Reply To: Bookshelf

david poole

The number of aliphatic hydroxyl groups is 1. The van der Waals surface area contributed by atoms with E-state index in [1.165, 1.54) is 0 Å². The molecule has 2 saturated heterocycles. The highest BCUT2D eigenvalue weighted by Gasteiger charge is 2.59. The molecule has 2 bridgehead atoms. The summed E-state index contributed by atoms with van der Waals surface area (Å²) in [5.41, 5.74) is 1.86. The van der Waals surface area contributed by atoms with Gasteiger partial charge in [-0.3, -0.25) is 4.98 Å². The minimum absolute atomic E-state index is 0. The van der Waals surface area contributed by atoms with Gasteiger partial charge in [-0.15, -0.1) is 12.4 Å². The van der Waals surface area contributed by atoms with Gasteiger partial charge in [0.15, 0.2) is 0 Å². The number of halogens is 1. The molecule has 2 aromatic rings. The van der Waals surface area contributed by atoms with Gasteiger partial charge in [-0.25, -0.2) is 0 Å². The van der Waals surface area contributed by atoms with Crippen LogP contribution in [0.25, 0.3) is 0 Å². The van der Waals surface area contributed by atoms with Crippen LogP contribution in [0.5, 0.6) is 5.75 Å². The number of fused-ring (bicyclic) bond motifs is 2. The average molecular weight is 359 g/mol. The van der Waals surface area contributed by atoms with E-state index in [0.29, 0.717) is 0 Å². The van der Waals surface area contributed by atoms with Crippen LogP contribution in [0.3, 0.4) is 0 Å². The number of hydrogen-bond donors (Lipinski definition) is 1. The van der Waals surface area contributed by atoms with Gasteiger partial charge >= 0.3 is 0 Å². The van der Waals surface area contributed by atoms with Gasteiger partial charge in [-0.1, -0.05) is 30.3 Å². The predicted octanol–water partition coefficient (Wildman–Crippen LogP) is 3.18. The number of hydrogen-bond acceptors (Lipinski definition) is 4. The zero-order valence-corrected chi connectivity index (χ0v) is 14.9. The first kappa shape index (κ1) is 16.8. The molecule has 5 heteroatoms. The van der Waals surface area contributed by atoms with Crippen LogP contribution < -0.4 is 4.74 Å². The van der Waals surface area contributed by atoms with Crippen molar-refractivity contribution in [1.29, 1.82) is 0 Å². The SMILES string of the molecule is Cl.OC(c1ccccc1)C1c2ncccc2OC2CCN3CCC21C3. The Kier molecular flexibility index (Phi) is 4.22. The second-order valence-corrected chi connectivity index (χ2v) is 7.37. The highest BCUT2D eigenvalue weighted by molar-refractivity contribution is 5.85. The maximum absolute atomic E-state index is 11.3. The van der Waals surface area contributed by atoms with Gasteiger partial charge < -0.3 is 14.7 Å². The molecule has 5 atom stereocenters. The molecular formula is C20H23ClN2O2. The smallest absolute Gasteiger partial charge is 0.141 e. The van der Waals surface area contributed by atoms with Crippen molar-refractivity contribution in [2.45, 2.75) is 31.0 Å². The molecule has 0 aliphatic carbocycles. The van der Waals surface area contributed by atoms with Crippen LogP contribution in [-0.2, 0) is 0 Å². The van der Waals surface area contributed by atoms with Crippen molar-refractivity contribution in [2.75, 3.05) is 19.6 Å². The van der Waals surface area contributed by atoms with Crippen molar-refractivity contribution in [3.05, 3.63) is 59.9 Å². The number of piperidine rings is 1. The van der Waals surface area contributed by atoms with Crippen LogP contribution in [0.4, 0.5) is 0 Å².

I have just finished reading two new books, Manannan Mac Lir, Celtic God of Wave and Wonder and Irish Paganism, both by Morgan Daimler. They can be found at Moon Books the first is ISBN 978 1 78535 810 4 2018 while the second is ISBN 978 1 78535 145 7 2015 The book on Irish Paganism is extremely strong as a read into modern forms and variations on paganism. Reconstructionism is tackled as a major topic. Arguably this is what most if not all of us are doing. This approach can be applied to any pagan path, but certainly to Irish paganism. This approach involves a lot of study of its related history. There are certain issues arising here. The pagan Irish apparently wrote nothing about themselves but were written about by Christian sources, meaning that the filters of a completely different faith have been applied. There is variation in the reliability of sources, and then language itself is a barrier as translations may provide a different interpretation than the original texts. Does this mean that anyone studying Irish paganism has to learn Gaelic, it seems as if Daimler is recommending this although I don’t think that she expects it. The subject of unverified personal gnosis then turns up. Are we allowed to apply our own experiences and interpretations to a path, or does this distort a path? Obviously allowing personal interpretation is ripe for misunderstanding or even deliberate abuse, so this is something which really needs to be thought about carefully. Daimler describes Irish Reconstructionist Polytheism as polytheist and animist. There follows a long section introducing the Tuatha De, which is something which readers may find to be very helpful. Worship of the fairies and the land spirits is very important within Irish reconstructionism. Daimler discusses immortality of the soul and cosmology. Apparently there is no creation myth within Irish mythology. Ritual comes next, Daimler goes into some traditional forms of offering and emphasises that one should know what one is doing and why one is doing it in order to maintain fidelity to the Irish way of doing things. She goes through the eight festival days in an interesting way which I have never seen before which was really helpful in providing background and context; I understood the traditional festivals much more clearly after reading this, and maybe you will too. Rosc is raised as a traditional form of magic, this is a rhetorical composition or chany which may be accompanied by certain actions such as the crane posture, standing on one leg with one arm behind you back while keeping one eye closed, known as the corrguineacht and is compared to the form held by the Fomorians. Rosc are spoken in the present tense and depend upon the speaker’s personal power rather than appeals to higher forces. Amergin’s Invocation of Ireland and Mogh Ruith’s Magic Stone are examples of this, and rosc is compared with the Song of Amergin which also uses the principle of personal power. Cursing by contrast can be used to force people to change shape, something which we also see in Welsh mythology. Daimler recommends double checking in order to verify personal experiences as a response to the problem of personal gnosis. The closing chapters go into race, cultural appropriation and sexuality. Daimler recommends that we understand the background to what we are trying to do and take care that our practices have justification and are done in the right way, but does not say that Irish paganism is limited to people of an Irish background, the subject of cultural borrowing is also raised. Cu Chulain is described as having a homosexual relationship in the first instance. I was surprised earlier on to find that Cu Chulain is venerated during March and is considered to be a god, which some may consider to be euhemerisation. For purposes of further study there is a list of books for Irish polytheists and mythical texts in both English and Irish to help with the language barrier. The book on Manannan goes into this deity in revealing depth. Apparently Manawydan is the Welsh equivalent. Manannan was not considered to be one of the Tuatha De but was connected with them. Manannan’s appearance is described in detail and so is his family and his connection to the Isle of Man. Daimler goes carefully through Manannan’s appearances within a variety of classical texts, I left this read knowing more about those texts than I had before and with some interesting suggestions for further reading. Manannan and Manawydan’s stories appear to be somewhat different. Manannan possesses a number of magical items with different powers. He fulfils a number of different roles covering the sea, obviously, but also magic, the sidhe, trickster, psychopomp, weather, creation, warrior and advisor. Manannan appears later on in texts from the nineteenth century and in modern cultural pop references. Apparently he does not appear much in modern Wicca or in Witchcraft but does appear within modern Druidry, possibly due to his connection to magic and enchantment. The Feth Fiadha is sometimes called the Ceo Draiochta, or Druidic mist, making for a clear connection there. Some Neodruids see Manannan as the keeper of the gates between our world and the Otherworld.